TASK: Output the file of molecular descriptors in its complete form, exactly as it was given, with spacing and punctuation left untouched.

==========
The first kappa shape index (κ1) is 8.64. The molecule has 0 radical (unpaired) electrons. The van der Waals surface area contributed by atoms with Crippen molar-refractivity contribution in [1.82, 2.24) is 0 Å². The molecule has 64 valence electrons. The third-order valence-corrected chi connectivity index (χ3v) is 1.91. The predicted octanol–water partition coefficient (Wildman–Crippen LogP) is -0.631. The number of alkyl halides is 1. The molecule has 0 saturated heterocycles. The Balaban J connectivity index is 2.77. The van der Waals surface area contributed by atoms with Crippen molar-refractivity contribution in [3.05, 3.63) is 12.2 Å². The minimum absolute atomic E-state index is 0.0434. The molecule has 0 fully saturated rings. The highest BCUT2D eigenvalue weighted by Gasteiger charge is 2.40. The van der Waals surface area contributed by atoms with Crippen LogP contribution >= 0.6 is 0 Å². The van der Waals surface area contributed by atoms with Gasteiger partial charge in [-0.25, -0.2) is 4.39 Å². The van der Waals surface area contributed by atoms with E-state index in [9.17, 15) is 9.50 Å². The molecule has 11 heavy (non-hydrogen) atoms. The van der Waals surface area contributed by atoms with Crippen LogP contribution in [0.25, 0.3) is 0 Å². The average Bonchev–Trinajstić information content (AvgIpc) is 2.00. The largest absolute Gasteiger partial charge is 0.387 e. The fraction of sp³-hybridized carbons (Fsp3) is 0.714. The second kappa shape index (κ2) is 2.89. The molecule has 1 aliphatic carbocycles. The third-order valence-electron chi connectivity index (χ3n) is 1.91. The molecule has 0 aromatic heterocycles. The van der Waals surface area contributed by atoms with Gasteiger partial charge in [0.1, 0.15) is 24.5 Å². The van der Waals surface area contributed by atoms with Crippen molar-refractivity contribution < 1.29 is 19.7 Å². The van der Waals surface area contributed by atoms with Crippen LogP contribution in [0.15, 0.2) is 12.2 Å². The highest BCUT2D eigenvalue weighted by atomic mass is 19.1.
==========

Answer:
The first kappa shape index (κ1) is 8.64. The molecule has 0 radical (unpaired) electrons. The van der Waals surface area contributed by atoms with Crippen molar-refractivity contribution in [1.82, 2.24) is 0 Å². The molecule has 64 valence electrons. The third-order valence-corrected chi connectivity index (χ3v) is 1.91. The predicted octanol–water partition coefficient (Wildman–Crippen LogP) is -0.631. The number of alkyl halides is 1. The molecule has 0 saturated heterocycles. The Balaban J connectivity index is 2.77. The van der Waals surface area contributed by atoms with Crippen molar-refractivity contribution in [3.05, 3.63) is 12.2 Å². The minimum absolute atomic E-state index is 0.0434. The molecule has 0 fully saturated rings. The highest BCUT2D eigenvalue weighted by Gasteiger charge is 2.40. The van der Waals surface area contributed by atoms with Crippen LogP contribution >= 0.6 is 0 Å². The van der Waals surface area contributed by atoms with Gasteiger partial charge in [-0.25, -0.2) is 4.39 Å². The van der Waals surface area contributed by atoms with E-state index in [9.17, 15) is 9.50 Å². The molecule has 11 heavy (non-hydrogen) atoms. The van der Waals surface area contributed by atoms with Crippen LogP contribution in [0.25, 0.3) is 0 Å². The average Bonchev–Trinajstić information content (AvgIpc) is 2.00. The largest absolute Gasteiger partial charge is 0.387 e. The fraction of sp³-hybridized carbons (Fsp3) is 0.714. The second kappa shape index (κ2) is 2.89. The molecule has 1 aliphatic carbocycles. The third-order valence-electron chi connectivity index (χ3n) is 1.91. The molecule has 0 aromatic heterocycles. The van der Waals surface area contributed by atoms with Gasteiger partial charge in [0.1, 0.15) is 24.5 Å². The van der Waals surface area contributed by atoms with Crippen molar-refractivity contribution < 1.29 is 19.7 Å². The van der Waals surface area contributed by atoms with Crippen LogP contribution in [0.15, 0.2) is 12.2 Å². The highest BCUT2D eigenvalue weighted by atomic mass is 19.1.